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Conceived and designed the experiments: SLN LRD CZT RF. Performed the experiments: SLN LRD CZT. Analyzed the data: SLN LRD CZT RF. Wrote the paper: SLN RF.
Respiratory syncytial virus (RSV) is an RNA virus in the Family Paramyxoviridae. Here, the activities performed by the RSV polymerase when it encounters the viral antigenomic promoter were examined. RSV RNA synthesis was reconstituted in vitro using recombinant, isolated polymerase and an RNA oligonucleotide template representing nucleotides 1–25 of the trailer complement (TrC) promoter. The RSV polymerase was found to have two RNA synthesis activities, initiating RNA synthesis from the +3 site on the promoter, and adding a specific sequence of nucleotides to the 3′ end of the TrC RNA using a back-priming mechanism. Examination of viral RNA isolated from RSV infected cells identified RNAs initiated at the +3 site on the TrC promoter, in addition to the expected +1 site, and showed that a significant proportion of antigenome RNAs contained specific nucleotide additions at the 3′ end, demonstrating that the observations made in vitro reflected events that occur during RSV infection. Analysis of the impact of the 3′ terminal extension on promoter activity indicated that it can inhibit RNA synthesis initiation. These findings indicate that RSV polymerase-promoter interactions are more complex than previously thought and suggest that there might be sophisticated mechanisms for regulating promoter activity during infection.
Respiratory syncytial virus (RSV) is a major pathogen of infants with the potential to cause severe respiratory disease. RSV has an RNA genome and one approach to developing a drug against this virus is to gain a greater understanding of the mechanisms used by the viral polymerase to generate new RNA. In this study we developed a novel assay for examining how the RSV polymerase interacts with a specific promoter sequence at the end of an RNA template, and performed analysis of RSV RNA produced in infected cells to confirm the findings. Our experiments showed that the behavior of the polymerase on the promoter was surprisingly complex. We found that not only could the polymerase initiate synthesis of progeny genome RNA from an initiation site at the end of the template, but it could also generate another small RNA from a second initiation site. In addition, we showed that the polymerase could add additional RNA sequence to the template promoter, which affected its ability to initiate RNA synthesis. These findings extend our understanding of the functions of the promoter, and suggest a mechanism by which RNA synthesis from the promoter is regulated.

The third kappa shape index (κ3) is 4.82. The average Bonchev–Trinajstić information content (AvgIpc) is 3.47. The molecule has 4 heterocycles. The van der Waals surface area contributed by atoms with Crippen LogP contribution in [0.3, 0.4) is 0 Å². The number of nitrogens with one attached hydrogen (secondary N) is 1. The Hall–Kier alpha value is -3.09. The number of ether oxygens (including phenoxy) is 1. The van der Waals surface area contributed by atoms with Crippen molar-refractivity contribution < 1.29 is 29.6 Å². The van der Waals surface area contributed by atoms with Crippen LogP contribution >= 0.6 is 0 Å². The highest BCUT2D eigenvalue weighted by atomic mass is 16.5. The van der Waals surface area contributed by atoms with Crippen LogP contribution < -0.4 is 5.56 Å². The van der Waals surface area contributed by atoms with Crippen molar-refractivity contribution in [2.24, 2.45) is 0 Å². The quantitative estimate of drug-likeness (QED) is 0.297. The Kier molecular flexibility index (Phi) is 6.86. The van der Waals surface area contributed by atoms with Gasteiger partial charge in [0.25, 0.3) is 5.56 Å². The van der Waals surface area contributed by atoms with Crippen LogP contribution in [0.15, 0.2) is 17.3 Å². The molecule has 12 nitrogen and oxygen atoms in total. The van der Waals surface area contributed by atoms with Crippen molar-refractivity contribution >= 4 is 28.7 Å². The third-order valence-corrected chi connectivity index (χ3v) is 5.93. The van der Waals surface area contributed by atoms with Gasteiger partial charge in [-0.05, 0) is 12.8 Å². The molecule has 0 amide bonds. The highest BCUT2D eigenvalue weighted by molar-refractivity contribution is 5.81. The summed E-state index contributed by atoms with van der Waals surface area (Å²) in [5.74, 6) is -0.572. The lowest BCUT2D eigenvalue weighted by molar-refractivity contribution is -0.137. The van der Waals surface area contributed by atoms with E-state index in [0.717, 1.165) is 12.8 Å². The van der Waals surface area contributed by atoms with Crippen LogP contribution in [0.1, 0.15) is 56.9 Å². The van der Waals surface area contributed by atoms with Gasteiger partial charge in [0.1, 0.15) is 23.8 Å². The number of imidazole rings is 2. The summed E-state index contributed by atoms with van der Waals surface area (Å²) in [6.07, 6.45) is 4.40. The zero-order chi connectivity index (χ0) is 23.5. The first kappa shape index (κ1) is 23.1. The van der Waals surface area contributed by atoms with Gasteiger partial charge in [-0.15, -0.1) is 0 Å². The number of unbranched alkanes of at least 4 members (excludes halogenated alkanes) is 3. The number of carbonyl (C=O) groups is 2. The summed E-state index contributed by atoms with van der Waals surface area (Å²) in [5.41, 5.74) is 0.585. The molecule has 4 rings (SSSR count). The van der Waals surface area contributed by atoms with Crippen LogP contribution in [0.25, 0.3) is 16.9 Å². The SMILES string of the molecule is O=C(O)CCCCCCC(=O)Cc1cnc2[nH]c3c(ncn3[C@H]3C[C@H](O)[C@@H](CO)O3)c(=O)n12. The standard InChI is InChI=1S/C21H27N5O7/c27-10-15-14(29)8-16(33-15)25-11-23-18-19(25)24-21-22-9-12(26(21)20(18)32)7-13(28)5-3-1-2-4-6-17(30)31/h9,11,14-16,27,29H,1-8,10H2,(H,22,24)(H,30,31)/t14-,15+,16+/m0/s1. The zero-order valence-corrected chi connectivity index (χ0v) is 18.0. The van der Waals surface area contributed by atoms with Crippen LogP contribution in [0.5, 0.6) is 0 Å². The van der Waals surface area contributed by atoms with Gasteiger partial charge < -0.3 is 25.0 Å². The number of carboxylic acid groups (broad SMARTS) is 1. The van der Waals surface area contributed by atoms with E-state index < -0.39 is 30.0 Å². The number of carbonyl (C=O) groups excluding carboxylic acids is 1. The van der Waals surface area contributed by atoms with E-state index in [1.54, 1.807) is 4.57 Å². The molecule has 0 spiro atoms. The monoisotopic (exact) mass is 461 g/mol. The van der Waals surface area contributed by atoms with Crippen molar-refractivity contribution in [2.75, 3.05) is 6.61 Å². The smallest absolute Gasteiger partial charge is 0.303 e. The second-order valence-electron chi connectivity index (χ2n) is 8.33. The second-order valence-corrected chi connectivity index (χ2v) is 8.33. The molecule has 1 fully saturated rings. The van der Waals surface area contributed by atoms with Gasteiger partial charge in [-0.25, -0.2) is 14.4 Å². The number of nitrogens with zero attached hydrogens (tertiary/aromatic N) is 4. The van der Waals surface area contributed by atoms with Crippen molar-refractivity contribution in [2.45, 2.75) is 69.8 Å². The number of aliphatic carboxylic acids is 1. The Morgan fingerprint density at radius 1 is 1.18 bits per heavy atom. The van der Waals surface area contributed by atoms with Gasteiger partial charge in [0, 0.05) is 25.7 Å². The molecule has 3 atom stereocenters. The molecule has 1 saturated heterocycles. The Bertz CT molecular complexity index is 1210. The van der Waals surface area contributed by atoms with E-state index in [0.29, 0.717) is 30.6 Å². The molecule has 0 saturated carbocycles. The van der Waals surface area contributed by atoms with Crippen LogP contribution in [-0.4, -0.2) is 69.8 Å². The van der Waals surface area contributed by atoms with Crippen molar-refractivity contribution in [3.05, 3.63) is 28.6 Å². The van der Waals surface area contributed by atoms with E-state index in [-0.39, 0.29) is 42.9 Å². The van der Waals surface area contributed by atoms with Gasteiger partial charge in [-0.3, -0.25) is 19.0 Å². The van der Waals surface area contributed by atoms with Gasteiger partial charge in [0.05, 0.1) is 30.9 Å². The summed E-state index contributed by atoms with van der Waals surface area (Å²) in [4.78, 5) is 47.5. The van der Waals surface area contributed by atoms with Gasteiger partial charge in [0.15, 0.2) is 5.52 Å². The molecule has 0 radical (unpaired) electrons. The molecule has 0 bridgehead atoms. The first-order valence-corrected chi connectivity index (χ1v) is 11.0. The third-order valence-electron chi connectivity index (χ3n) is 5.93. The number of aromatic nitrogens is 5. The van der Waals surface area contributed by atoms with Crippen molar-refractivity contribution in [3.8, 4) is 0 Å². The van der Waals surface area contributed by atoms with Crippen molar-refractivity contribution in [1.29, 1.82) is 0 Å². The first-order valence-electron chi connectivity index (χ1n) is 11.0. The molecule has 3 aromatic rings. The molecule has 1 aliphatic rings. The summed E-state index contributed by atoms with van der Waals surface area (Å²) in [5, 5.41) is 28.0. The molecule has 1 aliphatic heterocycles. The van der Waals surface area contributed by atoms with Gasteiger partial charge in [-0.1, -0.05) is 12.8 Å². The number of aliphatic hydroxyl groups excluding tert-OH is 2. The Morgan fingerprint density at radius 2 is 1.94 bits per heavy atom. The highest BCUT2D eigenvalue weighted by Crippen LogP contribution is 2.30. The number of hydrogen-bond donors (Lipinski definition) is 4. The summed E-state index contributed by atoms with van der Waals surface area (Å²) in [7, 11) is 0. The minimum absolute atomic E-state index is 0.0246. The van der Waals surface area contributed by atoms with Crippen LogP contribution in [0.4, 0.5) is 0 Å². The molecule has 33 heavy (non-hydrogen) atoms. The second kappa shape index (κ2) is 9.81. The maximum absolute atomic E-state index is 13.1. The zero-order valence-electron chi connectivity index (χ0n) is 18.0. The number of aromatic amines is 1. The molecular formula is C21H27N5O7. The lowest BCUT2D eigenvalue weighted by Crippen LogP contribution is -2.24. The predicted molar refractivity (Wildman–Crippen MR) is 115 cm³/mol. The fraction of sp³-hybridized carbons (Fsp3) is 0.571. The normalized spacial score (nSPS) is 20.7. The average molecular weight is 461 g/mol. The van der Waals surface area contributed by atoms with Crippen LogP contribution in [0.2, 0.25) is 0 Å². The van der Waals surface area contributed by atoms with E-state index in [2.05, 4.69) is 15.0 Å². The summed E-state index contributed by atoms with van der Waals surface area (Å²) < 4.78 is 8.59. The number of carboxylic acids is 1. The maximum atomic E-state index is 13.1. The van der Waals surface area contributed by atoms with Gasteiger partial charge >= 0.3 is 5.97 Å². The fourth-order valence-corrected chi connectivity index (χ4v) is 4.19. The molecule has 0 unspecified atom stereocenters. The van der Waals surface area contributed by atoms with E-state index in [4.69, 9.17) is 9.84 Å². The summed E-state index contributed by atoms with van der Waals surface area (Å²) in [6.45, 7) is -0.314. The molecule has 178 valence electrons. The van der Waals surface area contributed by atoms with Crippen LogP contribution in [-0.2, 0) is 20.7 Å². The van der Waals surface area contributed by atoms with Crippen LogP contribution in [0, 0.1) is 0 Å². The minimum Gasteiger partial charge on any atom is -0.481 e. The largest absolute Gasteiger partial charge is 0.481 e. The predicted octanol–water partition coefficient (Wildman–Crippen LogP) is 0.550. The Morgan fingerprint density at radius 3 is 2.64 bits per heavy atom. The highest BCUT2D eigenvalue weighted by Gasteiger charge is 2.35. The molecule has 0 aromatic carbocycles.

Respiratory syncytial virus (RSV) is the major cause of respiratory tract disease in infants and young children worldwide, causing 3.4 million cases of severe acute lower respiratory infection, and between 66,000 and 199,000 deaths per annum . As yet, there is no vaccine available to prevent RSV disease, or effective antiviral drug to treat it , .
RSV has a single stranded, negative sense RNA genome and is classified in the Order Mononegavirales, Family Paramyxoviridae. In general terms, RSV shares the strategy for gene expression and genome replication that is used by all non-segmented negative strand (NNS) RNA viruses . The RSV genome acts as a template for transcription, to generate subgenomic mRNAs, and RNA replication, to generate an antigenome RNA. The antigenome in turn acts as a template for genome RNA synthesis (reviewed in ). Both the genome and antigenome RNAs are encapsidated with multiple copies of nucleoprotein (N) as they are synthesized, such that each N molecule binds seven nucleotides (nts) . These RNAs are never completely uncoated and so it is this N-RNA structure that acts as a template for the viral RNA dependent RNA polymerase (RdRp). To perform transcription and replication, the RdRp engages with promoter sequences that lie at the 3′ ends of the genome and antigenome RNAs . The 44-nt leader (Le) promoter region at the 3′ end of the genome is responsible for directing initiation of mRNA transcription and antigenome synthesis, and the 155-nt trailer complement (TrC) promoter at the 3′ end of the antigenome directs genome RNA synthesis . The organization of the Le and TrC promoters has been studied extensively using the RSV minigenome system –. These studies indicate that the minimal promoters are located within nts 1–11 of the genome and antigenome termini, with additional downstream sequences required for production of full-length RNA products.